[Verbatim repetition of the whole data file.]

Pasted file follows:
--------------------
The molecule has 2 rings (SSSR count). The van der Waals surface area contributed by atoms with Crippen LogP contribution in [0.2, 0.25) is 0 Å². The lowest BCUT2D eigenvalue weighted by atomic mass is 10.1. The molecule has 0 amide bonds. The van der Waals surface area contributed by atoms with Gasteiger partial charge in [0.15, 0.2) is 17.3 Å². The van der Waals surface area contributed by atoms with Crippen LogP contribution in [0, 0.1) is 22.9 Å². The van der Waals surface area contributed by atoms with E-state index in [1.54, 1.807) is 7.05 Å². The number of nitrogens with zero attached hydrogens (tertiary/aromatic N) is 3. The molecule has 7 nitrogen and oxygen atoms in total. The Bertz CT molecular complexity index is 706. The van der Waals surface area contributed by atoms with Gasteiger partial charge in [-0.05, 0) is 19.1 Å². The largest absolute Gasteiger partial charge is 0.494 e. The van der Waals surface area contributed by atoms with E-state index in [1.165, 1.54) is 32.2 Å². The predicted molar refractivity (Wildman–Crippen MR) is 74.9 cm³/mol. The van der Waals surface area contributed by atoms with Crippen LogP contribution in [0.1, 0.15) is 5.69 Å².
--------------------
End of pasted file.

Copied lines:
The molecule has 2 rings (SSSR count). The van der Waals surface area contributed by atoms with Crippen LogP contribution in [0.2, 0.25) is 0 Å². The lowest BCUT2D eigenvalue weighted by atomic mass is 10.1. The molecule has 0 amide bonds. The van der Waals surface area contributed by atoms with Gasteiger partial charge in [0.15, 0.2) is 17.3 Å². The van der Waals surface area contributed by atoms with Crippen LogP contribution in [0, 0.1) is 22.9 Å². The van der Waals surface area contributed by atoms with E-state index in [1.54, 1.807) is 7.05 Å². The number of nitrogens with zero attached hydrogens (tertiary/aromatic N) is 3. The molecule has 7 nitrogen and oxygen atoms in total. The Bertz CT molecular complexity index is 706. The van der Waals surface area contributed by atoms with Gasteiger partial charge in [-0.05, 0) is 19.1 Å². The largest absolute Gasteiger partial charge is 0.494 e. The van der Waals surface area contributed by atoms with E-state index in [1.165, 1.54) is 32.2 Å². The predicted molar refractivity (Wildman–Crippen MR) is 74.9 cm³/mol. The van der Waals surface area contributed by atoms with Crippen LogP contribution in [0.1, 0.15) is 5.69 Å².